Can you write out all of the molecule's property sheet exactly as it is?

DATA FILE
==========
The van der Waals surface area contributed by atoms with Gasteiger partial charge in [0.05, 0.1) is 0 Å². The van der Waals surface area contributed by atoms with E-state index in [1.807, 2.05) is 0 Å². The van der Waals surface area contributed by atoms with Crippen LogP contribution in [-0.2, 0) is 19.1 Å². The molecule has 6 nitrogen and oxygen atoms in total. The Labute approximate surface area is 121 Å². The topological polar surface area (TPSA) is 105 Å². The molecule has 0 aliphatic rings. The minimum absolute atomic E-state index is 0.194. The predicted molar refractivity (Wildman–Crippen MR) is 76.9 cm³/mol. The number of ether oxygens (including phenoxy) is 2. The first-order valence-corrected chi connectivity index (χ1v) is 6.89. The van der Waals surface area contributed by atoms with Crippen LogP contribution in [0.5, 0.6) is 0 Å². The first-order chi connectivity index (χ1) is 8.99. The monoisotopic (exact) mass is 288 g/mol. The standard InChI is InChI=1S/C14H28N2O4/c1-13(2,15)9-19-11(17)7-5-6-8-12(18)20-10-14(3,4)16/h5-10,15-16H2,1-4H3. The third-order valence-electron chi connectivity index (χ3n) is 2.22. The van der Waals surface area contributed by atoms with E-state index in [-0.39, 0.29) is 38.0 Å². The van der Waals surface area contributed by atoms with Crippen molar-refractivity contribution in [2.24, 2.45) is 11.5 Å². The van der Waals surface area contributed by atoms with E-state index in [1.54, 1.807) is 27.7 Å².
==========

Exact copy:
The van der Waals surface area contributed by atoms with Gasteiger partial charge in [0.05, 0.1) is 0 Å². The van der Waals surface area contributed by atoms with E-state index in [1.807, 2.05) is 0 Å². The van der Waals surface area contributed by atoms with Crippen LogP contribution in [-0.2, 0) is 19.1 Å². The molecule has 6 nitrogen and oxygen atoms in total. The Labute approximate surface area is 121 Å². The topological polar surface area (TPSA) is 105 Å². The molecule has 0 aliphatic rings. The minimum absolute atomic E-state index is 0.194. The predicted molar refractivity (Wildman–Crippen MR) is 76.9 cm³/mol. The number of ether oxygens (including phenoxy) is 2. The first-order valence-corrected chi connectivity index (χ1v) is 6.89. The van der Waals surface area contributed by atoms with Crippen LogP contribution in [0.5, 0.6) is 0 Å². The first-order chi connectivity index (χ1) is 8.99. The monoisotopic (exact) mass is 288 g/mol. The standard InChI is InChI=1S/C14H28N2O4/c1-13(2,15)9-19-11(17)7-5-6-8-12(18)20-10-14(3,4)16/h5-10,15-16H2,1-4H3. The third-order valence-electron chi connectivity index (χ3n) is 2.22. The van der Waals surface area contributed by atoms with E-state index in [-0.39, 0.29) is 38.0 Å². The van der Waals surface area contributed by atoms with Crippen molar-refractivity contribution in [2.24, 2.45) is 11.5 Å². The van der Waals surface area contributed by atoms with E-state index in [1.54, 1.807) is 27.7 Å².